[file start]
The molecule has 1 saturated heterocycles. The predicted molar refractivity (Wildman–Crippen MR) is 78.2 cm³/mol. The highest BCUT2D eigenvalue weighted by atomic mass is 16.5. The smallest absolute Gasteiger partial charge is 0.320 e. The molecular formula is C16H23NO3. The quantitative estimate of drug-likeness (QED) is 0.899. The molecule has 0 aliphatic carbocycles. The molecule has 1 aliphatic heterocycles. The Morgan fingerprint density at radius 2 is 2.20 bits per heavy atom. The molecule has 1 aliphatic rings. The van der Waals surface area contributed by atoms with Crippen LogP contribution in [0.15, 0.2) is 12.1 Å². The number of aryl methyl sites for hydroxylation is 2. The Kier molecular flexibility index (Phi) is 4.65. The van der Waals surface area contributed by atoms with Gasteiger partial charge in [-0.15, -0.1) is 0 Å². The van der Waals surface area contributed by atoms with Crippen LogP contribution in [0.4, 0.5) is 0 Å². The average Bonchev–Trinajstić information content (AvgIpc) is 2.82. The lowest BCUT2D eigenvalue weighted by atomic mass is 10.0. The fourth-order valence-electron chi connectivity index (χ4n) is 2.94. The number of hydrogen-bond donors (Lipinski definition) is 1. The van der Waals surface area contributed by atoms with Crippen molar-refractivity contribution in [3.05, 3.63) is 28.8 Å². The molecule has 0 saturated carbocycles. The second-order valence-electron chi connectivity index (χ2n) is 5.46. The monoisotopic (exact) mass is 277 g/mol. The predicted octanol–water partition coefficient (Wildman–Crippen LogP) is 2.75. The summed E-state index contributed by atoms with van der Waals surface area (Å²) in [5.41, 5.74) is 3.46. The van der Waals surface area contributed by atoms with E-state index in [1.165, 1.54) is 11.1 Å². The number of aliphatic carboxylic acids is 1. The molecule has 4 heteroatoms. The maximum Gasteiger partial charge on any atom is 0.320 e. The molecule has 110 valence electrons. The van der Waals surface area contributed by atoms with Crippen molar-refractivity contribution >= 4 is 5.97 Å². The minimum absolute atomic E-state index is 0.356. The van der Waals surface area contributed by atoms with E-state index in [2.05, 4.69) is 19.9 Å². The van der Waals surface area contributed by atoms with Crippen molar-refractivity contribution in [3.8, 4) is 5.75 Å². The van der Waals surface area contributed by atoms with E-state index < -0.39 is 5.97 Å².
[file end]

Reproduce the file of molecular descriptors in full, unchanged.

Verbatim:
The molecule has 1 saturated heterocycles. The predicted molar refractivity (Wildman–Crippen MR) is 78.2 cm³/mol. The highest BCUT2D eigenvalue weighted by atomic mass is 16.5. The smallest absolute Gasteiger partial charge is 0.320 e. The molecular formula is C16H23NO3. The quantitative estimate of drug-likeness (QED) is 0.899. The molecule has 0 aliphatic carbocycles. The molecule has 1 aliphatic heterocycles. The Morgan fingerprint density at radius 2 is 2.20 bits per heavy atom. The molecule has 1 aliphatic rings. The van der Waals surface area contributed by atoms with Crippen LogP contribution in [0.15, 0.2) is 12.1 Å². The number of aryl methyl sites for hydroxylation is 2. The Kier molecular flexibility index (Phi) is 4.65. The van der Waals surface area contributed by atoms with Gasteiger partial charge in [-0.15, -0.1) is 0 Å². The van der Waals surface area contributed by atoms with Crippen LogP contribution in [0.4, 0.5) is 0 Å². The average Bonchev–Trinajstić information content (AvgIpc) is 2.82. The lowest BCUT2D eigenvalue weighted by atomic mass is 10.0. The fourth-order valence-electron chi connectivity index (χ4n) is 2.94. The number of hydrogen-bond donors (Lipinski definition) is 1. The van der Waals surface area contributed by atoms with Crippen molar-refractivity contribution in [3.05, 3.63) is 28.8 Å². The molecule has 0 saturated carbocycles. The second-order valence-electron chi connectivity index (χ2n) is 5.46. The monoisotopic (exact) mass is 277 g/mol. The predicted octanol–water partition coefficient (Wildman–Crippen LogP) is 2.75. The summed E-state index contributed by atoms with van der Waals surface area (Å²) in [5.41, 5.74) is 3.46. The van der Waals surface area contributed by atoms with E-state index in [1.165, 1.54) is 11.1 Å². The number of aliphatic carboxylic acids is 1. The molecule has 4 heteroatoms. The maximum Gasteiger partial charge on any atom is 0.320 e. The molecule has 110 valence electrons. The van der Waals surface area contributed by atoms with Crippen molar-refractivity contribution >= 4 is 5.97 Å². The minimum absolute atomic E-state index is 0.356. The van der Waals surface area contributed by atoms with E-state index in [2.05, 4.69) is 19.9 Å². The van der Waals surface area contributed by atoms with Crippen molar-refractivity contribution in [3.8, 4) is 5.75 Å². The van der Waals surface area contributed by atoms with E-state index < -0.39 is 5.97 Å².